Student-driven design decisions

When DSISD opened, it didn’t feature this kind of deeply integrated differentiation. Originally, students spent the majority of their time working individually to master online course material. The curriculum was mastery-based, but—according to students—it wasn’t engaging. Alex, a student who chose DSISD for its emphasis on student agency, thought there should be more time for direct instruction. So Alex, along with a few other student leaders, took action. As Alex describes it, they “held the principal captive” to discuss “how students are learning. Not necessarily what they were learning, but how.”

Principal Daniel Medved remembers the conversation differently. Because his team had designed a space for student leaders to share their feedback on the model, they were comfortable articulating their desire for more direct instruction. In response to their concerns, Medved adjusted DSISD’s model to support teachers in rewriting their lessons to incorporate more direct instruction alongside personalized projects. The shift gave students the tangible instructional benefits they asked for, but it also sent a powerful message: As one student said, “if you [have feedback] and you talk to Principal Medved about it, and it’s reasonable, then he will do everything he can” to make a change.

DSISD students feel that they’re part of a dynamic community that responds rapidly to their needs and gives them room to grow. According to another student, “I used to have the mindset that once I turned in a paper and got a grade, it was done. The greatest thing about this school is that you can always make yourself and the grade better.” (more…)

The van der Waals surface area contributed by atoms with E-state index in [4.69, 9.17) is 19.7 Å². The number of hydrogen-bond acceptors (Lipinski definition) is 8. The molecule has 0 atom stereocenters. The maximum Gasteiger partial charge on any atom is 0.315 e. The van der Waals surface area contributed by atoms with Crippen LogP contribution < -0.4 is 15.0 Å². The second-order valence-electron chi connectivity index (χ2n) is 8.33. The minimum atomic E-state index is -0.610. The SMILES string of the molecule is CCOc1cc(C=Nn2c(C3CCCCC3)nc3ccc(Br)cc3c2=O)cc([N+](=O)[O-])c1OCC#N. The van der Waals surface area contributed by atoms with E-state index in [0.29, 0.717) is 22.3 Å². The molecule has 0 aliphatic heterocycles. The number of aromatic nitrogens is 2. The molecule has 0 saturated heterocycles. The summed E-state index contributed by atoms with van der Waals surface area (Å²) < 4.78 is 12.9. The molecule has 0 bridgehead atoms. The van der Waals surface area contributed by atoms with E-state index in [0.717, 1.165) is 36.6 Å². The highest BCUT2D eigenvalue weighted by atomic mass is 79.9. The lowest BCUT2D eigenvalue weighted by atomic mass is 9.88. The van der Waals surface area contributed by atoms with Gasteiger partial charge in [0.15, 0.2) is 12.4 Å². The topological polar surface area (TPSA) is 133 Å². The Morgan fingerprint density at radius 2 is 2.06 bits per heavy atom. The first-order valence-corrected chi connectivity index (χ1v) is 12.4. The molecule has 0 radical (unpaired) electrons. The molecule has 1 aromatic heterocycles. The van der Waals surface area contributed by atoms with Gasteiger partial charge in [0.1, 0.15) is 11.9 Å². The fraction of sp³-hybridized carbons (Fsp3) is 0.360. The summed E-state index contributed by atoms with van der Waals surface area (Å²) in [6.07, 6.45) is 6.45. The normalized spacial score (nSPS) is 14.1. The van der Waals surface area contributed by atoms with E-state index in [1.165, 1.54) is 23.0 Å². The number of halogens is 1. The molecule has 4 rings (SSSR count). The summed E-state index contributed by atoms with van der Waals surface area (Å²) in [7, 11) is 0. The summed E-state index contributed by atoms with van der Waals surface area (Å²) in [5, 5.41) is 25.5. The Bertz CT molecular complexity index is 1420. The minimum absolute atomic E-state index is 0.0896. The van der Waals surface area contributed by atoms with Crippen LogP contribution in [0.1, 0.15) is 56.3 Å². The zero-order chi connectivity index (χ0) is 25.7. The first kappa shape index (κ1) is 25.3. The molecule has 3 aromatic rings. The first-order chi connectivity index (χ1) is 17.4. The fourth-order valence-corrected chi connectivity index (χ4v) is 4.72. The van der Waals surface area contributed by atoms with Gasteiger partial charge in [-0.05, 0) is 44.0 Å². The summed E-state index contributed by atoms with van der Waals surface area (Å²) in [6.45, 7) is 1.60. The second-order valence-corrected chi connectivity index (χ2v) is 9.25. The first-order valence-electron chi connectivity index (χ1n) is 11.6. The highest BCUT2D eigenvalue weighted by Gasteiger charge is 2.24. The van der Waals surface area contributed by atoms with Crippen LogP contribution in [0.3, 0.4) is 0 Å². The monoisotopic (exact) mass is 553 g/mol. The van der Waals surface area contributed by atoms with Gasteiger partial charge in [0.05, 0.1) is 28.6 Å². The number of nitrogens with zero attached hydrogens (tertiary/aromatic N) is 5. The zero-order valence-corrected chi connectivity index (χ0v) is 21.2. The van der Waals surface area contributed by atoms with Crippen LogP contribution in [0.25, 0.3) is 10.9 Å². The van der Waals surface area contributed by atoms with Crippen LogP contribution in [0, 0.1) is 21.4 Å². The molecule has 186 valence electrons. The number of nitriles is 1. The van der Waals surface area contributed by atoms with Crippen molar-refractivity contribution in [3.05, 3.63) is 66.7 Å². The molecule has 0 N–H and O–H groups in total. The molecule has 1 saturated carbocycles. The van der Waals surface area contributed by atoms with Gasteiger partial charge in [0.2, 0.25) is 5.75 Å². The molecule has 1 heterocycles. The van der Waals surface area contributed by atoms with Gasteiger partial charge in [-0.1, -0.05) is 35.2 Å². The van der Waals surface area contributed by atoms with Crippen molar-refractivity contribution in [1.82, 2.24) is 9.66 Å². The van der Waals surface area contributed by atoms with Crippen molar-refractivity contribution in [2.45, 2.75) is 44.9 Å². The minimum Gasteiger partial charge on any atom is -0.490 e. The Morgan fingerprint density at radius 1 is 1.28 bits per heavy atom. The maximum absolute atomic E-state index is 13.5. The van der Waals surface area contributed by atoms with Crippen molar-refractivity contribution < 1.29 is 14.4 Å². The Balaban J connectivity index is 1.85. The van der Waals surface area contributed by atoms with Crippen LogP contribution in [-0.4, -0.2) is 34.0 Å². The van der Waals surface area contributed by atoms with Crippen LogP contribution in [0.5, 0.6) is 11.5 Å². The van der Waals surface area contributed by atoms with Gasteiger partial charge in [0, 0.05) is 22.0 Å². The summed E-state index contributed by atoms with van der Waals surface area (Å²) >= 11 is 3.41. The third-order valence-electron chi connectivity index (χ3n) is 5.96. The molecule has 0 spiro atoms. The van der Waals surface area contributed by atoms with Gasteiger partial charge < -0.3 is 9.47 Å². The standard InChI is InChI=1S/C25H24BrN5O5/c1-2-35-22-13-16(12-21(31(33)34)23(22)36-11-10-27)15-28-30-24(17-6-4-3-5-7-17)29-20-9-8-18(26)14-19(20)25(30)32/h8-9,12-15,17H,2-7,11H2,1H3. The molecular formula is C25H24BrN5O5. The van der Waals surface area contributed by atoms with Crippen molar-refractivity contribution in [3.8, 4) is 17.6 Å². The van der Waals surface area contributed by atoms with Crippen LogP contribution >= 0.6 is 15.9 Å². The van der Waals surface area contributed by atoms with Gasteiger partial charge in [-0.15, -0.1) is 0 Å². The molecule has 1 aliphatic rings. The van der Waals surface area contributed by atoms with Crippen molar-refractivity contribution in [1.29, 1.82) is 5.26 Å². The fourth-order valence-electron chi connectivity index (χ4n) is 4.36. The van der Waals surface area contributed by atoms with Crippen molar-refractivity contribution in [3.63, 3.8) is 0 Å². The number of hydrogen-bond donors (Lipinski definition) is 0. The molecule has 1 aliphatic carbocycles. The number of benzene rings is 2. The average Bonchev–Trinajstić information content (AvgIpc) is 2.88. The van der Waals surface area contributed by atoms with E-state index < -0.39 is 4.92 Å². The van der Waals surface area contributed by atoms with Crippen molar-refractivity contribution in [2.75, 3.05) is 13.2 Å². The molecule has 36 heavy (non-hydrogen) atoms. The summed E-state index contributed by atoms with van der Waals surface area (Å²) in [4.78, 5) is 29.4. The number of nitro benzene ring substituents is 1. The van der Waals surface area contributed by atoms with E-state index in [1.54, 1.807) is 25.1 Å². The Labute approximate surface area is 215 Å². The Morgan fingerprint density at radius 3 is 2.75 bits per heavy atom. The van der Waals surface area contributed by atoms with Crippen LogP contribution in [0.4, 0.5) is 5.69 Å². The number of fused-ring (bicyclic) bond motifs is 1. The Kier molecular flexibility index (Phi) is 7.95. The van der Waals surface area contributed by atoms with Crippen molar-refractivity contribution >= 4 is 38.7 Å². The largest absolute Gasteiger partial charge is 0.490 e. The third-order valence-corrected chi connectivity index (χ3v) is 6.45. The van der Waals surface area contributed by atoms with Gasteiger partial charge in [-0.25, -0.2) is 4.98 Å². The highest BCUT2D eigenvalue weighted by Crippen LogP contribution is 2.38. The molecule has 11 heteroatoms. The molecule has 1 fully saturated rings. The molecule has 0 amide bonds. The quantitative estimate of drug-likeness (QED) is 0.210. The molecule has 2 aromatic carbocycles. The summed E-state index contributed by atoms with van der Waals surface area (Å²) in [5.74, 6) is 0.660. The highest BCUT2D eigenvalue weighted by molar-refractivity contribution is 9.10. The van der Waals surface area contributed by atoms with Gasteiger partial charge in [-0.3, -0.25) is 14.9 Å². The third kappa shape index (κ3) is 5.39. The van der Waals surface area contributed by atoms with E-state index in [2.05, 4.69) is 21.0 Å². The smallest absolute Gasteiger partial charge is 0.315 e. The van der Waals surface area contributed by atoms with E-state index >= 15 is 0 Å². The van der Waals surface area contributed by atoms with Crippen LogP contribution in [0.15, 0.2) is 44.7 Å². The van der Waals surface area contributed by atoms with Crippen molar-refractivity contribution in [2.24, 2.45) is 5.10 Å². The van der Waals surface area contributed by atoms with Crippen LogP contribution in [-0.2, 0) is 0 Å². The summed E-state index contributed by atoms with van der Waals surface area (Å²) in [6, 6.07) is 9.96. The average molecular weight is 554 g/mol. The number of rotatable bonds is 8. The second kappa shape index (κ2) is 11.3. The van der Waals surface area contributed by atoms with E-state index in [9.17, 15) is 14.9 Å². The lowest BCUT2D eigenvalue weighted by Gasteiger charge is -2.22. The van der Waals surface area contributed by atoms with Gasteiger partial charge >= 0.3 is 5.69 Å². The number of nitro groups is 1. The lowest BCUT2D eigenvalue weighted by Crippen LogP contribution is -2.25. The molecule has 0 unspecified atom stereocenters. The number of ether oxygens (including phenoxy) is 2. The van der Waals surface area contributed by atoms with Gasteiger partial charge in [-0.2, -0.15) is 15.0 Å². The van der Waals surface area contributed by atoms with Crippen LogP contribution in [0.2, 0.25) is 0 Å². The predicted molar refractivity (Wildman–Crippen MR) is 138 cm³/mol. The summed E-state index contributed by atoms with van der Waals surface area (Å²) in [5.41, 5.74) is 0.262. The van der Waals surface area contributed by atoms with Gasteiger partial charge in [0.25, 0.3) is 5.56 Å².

What’s New in K-12 Competency-Based Education?

June 30, 2017 by

What's new! star graphicSchool Designs

  • Pittsfield School District shares their story of transformation toward student-centered learning in this video.
  • Chicago’s CICS West Belden embarked on a journey to implement personalized, competency-based learning. Learn more about their model here.
  • Navin Elementary School in Marysville Exempted Village School District is committed to personalized learning and doing what’s best for kids. Read an article and watch a video explaining their model.
  • Amidst opioid addiction and plummeting morale, learn how this one elementary school reinvented itself.
  • Some schools use changes in grading to begin shifting the focus on helping all students reach proficiency. Here is a story from North Carolina.

Assessments

Teacher Perspectives

  • When first learning about competency education, teachers often have a host of questions: “Do I plan a different lesson plan for each child?” “How do I manage all the levels?” This article addresses these questions about the practicalities of teaching in competency-based learning systems.
  • A D.C. teacher laid out a bold vision to improve poor student performance in this article. Educators and readers of Washington City Paper have since agreed and believe personalized learning should replace traditional schooling.